Responding from the heart doesn’t mean self-sacrificing or submitting to another’s desires; actually it is quite the opposite, for this would simply be spinning up a different story, one based perhaps on lack of self-esteem or childhood conditioning, but either way one that would cause its own problems of separation. No, responding from the heart is creating room for yourself and for the other to listen and create a place of connection. And this, in turn, requires living in a place where your automatic first reaction is to open up and see the other person in their fullness.
Imagine a conversation like this when your partner comes home and ignores your efforts:
“Honey, you seem a little distracted. Is everything okay?”
“Actually it’s not.”
“I had a really bad day. I don’t want to talk about it right now.”
“Well I’m sorry that you’re feeling miserable. Let me know if I can do anything. I love you. I cooked up something special for us tonight and wanted to spend time together, but we can do that later.”
“Oh. I’m sorry. I see you put out flowers too: that’s really sweet. Thank you. I love you too. And I’m so glad you’re part of my life.”
Or one like this when you come home after a tough day:
“The place looks lovely, honey, and dinner smells great. I can see you’ve gone to a lot of trouble, and it means a huge amount. Thank you. But I’ve had a really bad day at the office and I’d be awful company right now. I’m sorry; do you think I could go and chill? Maybe we can spend a little time together later?”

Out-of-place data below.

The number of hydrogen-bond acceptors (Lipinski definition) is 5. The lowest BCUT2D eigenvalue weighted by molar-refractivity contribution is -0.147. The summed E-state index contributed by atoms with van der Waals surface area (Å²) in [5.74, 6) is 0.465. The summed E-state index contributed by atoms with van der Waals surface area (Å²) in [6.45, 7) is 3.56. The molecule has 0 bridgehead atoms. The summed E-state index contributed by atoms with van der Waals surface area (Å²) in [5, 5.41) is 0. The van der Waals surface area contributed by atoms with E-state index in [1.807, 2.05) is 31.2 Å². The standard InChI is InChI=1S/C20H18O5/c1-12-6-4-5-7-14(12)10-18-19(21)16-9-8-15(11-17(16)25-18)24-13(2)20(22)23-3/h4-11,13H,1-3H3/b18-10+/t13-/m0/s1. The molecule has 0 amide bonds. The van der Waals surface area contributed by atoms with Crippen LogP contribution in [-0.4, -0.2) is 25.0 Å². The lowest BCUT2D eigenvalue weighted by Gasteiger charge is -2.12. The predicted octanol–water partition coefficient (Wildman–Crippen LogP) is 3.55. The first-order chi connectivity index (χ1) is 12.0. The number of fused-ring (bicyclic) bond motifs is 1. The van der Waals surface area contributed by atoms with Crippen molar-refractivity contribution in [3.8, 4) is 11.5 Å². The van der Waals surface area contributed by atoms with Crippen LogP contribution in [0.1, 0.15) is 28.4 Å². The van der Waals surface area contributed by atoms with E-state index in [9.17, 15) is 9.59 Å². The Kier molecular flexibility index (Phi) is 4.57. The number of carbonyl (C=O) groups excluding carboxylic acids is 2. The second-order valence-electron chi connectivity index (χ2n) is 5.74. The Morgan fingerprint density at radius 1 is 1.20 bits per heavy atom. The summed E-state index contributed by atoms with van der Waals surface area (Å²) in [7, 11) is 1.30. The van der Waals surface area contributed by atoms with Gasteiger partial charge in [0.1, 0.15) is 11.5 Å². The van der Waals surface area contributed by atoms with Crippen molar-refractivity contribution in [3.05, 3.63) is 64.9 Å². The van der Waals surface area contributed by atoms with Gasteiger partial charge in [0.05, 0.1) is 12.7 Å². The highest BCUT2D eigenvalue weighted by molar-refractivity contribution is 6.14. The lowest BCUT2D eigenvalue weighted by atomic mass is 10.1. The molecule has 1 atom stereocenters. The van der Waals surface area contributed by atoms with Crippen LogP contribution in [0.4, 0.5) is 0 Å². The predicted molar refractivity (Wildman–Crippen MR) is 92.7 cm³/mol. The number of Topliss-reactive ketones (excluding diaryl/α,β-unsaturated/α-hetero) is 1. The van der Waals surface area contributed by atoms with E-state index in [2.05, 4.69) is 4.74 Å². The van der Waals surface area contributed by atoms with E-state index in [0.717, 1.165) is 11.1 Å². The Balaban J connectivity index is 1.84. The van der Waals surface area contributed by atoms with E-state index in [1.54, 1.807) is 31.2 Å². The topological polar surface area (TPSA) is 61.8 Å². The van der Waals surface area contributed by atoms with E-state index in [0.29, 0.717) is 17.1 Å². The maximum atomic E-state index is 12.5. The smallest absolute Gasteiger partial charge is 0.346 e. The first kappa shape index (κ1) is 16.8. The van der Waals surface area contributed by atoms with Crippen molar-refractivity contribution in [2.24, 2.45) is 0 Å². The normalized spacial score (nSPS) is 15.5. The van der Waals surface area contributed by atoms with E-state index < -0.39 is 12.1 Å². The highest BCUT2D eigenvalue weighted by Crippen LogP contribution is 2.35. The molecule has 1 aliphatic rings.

“Of course. Do you want to talk about it?”
“Thank you, but not now. Maybe later?”
Putting It Into Practice
Responding from the heart doesn’t require checking your common sense at the door or forsaking your worldly goods. It requires cultivating a level of awareness that will cut off our mind when it spirals into story-telling and judgment. It requires being able to put intellection aside and see the other person as a human being who is a mother or father, son or daughter, a lover; as someone who has hopes and desires, one who suffers and often responds out of a place of pain and ignorance. Responding from the heart requires you being able to slow things down and be willing to see that the behavior of others has more to do with their internal world than with you.
We all have the innate ability to respond from the heart, but like so many things, it’s something we need to practice if we are to be any good at it. And like all practices, when we begin we’re not very good at it. But that’s okay! If you apply a generous heart to yourself and make room for you to be clumsy, to fail, to be hurt, you’ll be fine.
At times this practice will be difficult, but surely it’s worth it, for the reward is nothing other than your own happiness. Responding from the heart is the only way to truly connect, to cross the abyss that can so easily be created by our minds.